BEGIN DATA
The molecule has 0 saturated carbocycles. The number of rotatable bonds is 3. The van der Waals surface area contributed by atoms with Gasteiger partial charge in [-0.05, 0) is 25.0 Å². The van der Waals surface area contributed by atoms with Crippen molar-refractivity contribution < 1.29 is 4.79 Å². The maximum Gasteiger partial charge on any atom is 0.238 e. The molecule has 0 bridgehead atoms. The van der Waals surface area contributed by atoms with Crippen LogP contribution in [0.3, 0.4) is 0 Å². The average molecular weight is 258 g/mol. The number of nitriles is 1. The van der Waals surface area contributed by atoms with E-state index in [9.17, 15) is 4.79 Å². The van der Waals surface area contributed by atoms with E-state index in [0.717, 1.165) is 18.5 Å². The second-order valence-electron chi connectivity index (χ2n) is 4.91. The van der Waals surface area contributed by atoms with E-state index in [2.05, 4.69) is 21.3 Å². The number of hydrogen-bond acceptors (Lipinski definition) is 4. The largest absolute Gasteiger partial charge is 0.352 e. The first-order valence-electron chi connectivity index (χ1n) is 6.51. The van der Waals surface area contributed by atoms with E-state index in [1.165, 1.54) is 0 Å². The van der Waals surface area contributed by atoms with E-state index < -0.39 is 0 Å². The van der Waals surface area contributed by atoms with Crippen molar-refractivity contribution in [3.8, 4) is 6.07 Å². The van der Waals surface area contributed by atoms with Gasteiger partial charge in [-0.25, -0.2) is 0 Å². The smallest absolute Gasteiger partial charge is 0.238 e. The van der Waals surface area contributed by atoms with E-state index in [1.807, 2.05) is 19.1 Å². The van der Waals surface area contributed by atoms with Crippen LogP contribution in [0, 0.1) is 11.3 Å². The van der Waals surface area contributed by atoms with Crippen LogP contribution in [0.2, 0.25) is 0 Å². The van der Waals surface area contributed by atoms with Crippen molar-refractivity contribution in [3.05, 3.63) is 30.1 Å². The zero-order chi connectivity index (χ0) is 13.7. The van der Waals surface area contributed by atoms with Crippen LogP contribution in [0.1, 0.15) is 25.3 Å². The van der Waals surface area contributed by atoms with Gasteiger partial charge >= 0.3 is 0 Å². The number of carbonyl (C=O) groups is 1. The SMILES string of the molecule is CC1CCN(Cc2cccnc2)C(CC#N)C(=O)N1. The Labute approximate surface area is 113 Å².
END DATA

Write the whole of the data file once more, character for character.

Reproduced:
The molecule has 0 saturated carbocycles. The number of rotatable bonds is 3. The van der Waals surface area contributed by atoms with Gasteiger partial charge in [-0.05, 0) is 25.0 Å². The van der Waals surface area contributed by atoms with Crippen molar-refractivity contribution < 1.29 is 4.79 Å². The maximum Gasteiger partial charge on any atom is 0.238 e. The molecule has 0 bridgehead atoms. The van der Waals surface area contributed by atoms with Crippen LogP contribution in [0.3, 0.4) is 0 Å². The average molecular weight is 258 g/mol. The number of nitriles is 1. The van der Waals surface area contributed by atoms with E-state index in [9.17, 15) is 4.79 Å². The van der Waals surface area contributed by atoms with E-state index in [0.717, 1.165) is 18.5 Å². The second-order valence-electron chi connectivity index (χ2n) is 4.91. The van der Waals surface area contributed by atoms with E-state index in [2.05, 4.69) is 21.3 Å². The number of hydrogen-bond acceptors (Lipinski definition) is 4. The largest absolute Gasteiger partial charge is 0.352 e. The first-order valence-electron chi connectivity index (χ1n) is 6.51. The van der Waals surface area contributed by atoms with E-state index in [1.165, 1.54) is 0 Å². The van der Waals surface area contributed by atoms with E-state index < -0.39 is 0 Å². The van der Waals surface area contributed by atoms with Crippen molar-refractivity contribution in [3.8, 4) is 6.07 Å². The van der Waals surface area contributed by atoms with Gasteiger partial charge in [-0.25, -0.2) is 0 Å². The smallest absolute Gasteiger partial charge is 0.238 e. The van der Waals surface area contributed by atoms with E-state index in [1.807, 2.05) is 19.1 Å². The van der Waals surface area contributed by atoms with Crippen LogP contribution in [0, 0.1) is 11.3 Å². The van der Waals surface area contributed by atoms with Crippen LogP contribution in [0.2, 0.25) is 0 Å². The van der Waals surface area contributed by atoms with Crippen molar-refractivity contribution in [3.05, 3.63) is 30.1 Å². The zero-order chi connectivity index (χ0) is 13.7. The van der Waals surface area contributed by atoms with Crippen LogP contribution in [0.1, 0.15) is 25.3 Å². The van der Waals surface area contributed by atoms with Gasteiger partial charge >= 0.3 is 0 Å². The number of carbonyl (C=O) groups is 1. The SMILES string of the molecule is CC1CCN(Cc2cccnc2)C(CC#N)C(=O)N1. The Labute approximate surface area is 113 Å².